October 1, 2022

Four things to watch when you’re migrating to Microsoft Azure

Tom Fawsett

Technical Architect

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Our Technical Architect, Tom, talks us through some of the main issues to watch for if you’re thinking of migrating to Microsoft Azure and how, despite teething issues, he’s now a fan.

In a recent article, my colleague Mike talked about why you need to break up with legacy tech. As he put it, “No matter how complex it seems, breaking up will always be a step in the right direction”. Having recently migrated a large on-premise system to Microsoft Azure, I completely agree.

A few sleepless nights were had, but we overcame the hurdles we faced to deliver a future-proofed system. Having always been a big Google fan, I’ve been pleasantly surprised with the product, tools, and service. They’ve made a big effort towards becoming more open and appealing to developers over the past few years – and it really shows. If you’re looking to migrate to a modern, flexible, cloud-based service, I’d highly recommend it.

In this article, I’ll run you through some of the main issues we encountered and the workarounds we found, so if you opt for Azure, you can plan for them ahead of time.


1. Plan to deploy

Whenever you move an application somewhere new, you're likely to have teething issues and you're going to need to change things. Even if, by some miracle, everything goes exactly as planned, development never stands still. This means there are always new features to deploy or bug fixes to be grappling with.

You're going to want to just keep up your normal pace of development as soon as you’ve finished your migration. So you need to know how you're going to get your software to where it needs to sit and hit the ground running. Build pipelines can often be a primary focus – especially as deadlines approach – so you may need to find workarounds.

Our workaround?

Whilst we plan to re-engineer our existing pipeline, we have been able to make use of Azure's handy AZ Command-Line Tool that has helped us create and manage resources. One of the commands allows us to import from an existing repository to our new repo in Azure (ACR) ready for deployment. This is just one of the features we’ve found invaluable.

2. The hidden surprises in legacy code

As Mike highlighted in his article, one of the big issues with legacy systems is that they often contain hidden secrets in the form of super old code. This can cause issues even when you’re just planning for a ‘lift and shift’ migration.

One of the most worrying things we discovered was single page load making upwards of 30 requests to the database and generating a new connection for each of them. Coupled with an additional security requirement – imposed as part of the migration – this led to an unacceptable level of overhead and was affecting the performance.

The fact is, there will be unknowns, if you try and preempt everything you’re going to be stuck. It’s always better to bite the bullet and just start.

Our workaround?

Quite simply, our workaround for this was to do the best we could to modernise the database connection code. We were able to switch the connection implementation to use a singleton, which meant that the database could actually reuse a connection for the process of a request. We also leant quite heavily on the use of caching. All of which helped reduce the page load time.

 

3. Monitoring and optimising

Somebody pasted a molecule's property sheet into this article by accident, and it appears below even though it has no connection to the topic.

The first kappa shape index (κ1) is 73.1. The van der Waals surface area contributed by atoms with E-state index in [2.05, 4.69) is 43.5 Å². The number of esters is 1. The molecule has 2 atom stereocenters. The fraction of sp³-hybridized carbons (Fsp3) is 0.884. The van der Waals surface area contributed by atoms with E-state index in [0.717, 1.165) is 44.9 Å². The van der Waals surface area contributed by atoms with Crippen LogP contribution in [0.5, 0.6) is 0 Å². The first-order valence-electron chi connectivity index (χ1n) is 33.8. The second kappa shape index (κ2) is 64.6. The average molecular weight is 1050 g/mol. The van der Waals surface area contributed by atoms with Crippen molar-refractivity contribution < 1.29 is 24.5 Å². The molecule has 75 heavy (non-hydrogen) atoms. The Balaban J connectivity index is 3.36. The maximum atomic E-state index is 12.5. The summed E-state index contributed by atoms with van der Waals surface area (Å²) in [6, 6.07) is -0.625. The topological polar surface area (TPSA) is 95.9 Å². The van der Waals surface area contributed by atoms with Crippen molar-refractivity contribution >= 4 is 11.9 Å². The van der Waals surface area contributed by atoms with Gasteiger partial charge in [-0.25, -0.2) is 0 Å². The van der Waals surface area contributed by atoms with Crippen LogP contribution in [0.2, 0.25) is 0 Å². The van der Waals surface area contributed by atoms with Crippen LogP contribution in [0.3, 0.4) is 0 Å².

We expected teething issues and wanted to fix them as soon as they emerged. The metrics and logging functionality that comes almost out of the box with most Azure components has been really useful for this.

For example, we discovered we had a URL that was leading to a 404 page and receiving tens of thousands of requests within the space of half an hour. Before we were on Azure that would have caused us a lot of problems. We wouldn't have known where to find it, how to go about understanding the source or tracking it across our different regions. But the in-built tools are excellent, and it only took us a few minutes to identify the issue.

Our workaround?

Rather than block the IP, which could have blocked some legitimate requests, we were able to use a dynamic block in the firewall to only block high numbers of requests from the same IP in a short timeframe.

 

4. Maintaining performance

Overall, performance hasn’t suffered. However, in some areas we've had to put in stop gaps solutions. One particular area is our API log search applications, where we are currently using Azure files for data storage, and finding it tricky to search over data efficiently.

Following the migration we found that the existing application was taking up to 7 minutes to return a result when it worked. Sometimes we got nothing at all.

Our workaround? 

We've now moved to a premium share and we're seeing requests move from roughly 7 minutes to 1.5 minutes. We’re looking at ways to improve this further, for example using Microsoft Cognitive Search, which looks highly promising.

 

Use your migration as an opportunity

Migrating to Microsoft Azure – or any cloud system – is never going to be 100% straightforward. Teething problems are unavoidable, no matter how well you plan or how powerful the technology is. However, the key is to use these issues as an opportunity to improve your processes and problem points. For example, we’ve started using infrastructure as code via Terraform. We also moved away from YAML files to Helm charts, which make running the software far leaner.

The end result is that we’ve ended up with a superior system all round, with a migration that was much easier than expected. You never know, Microsoft might make a fanboy of me yet.

 

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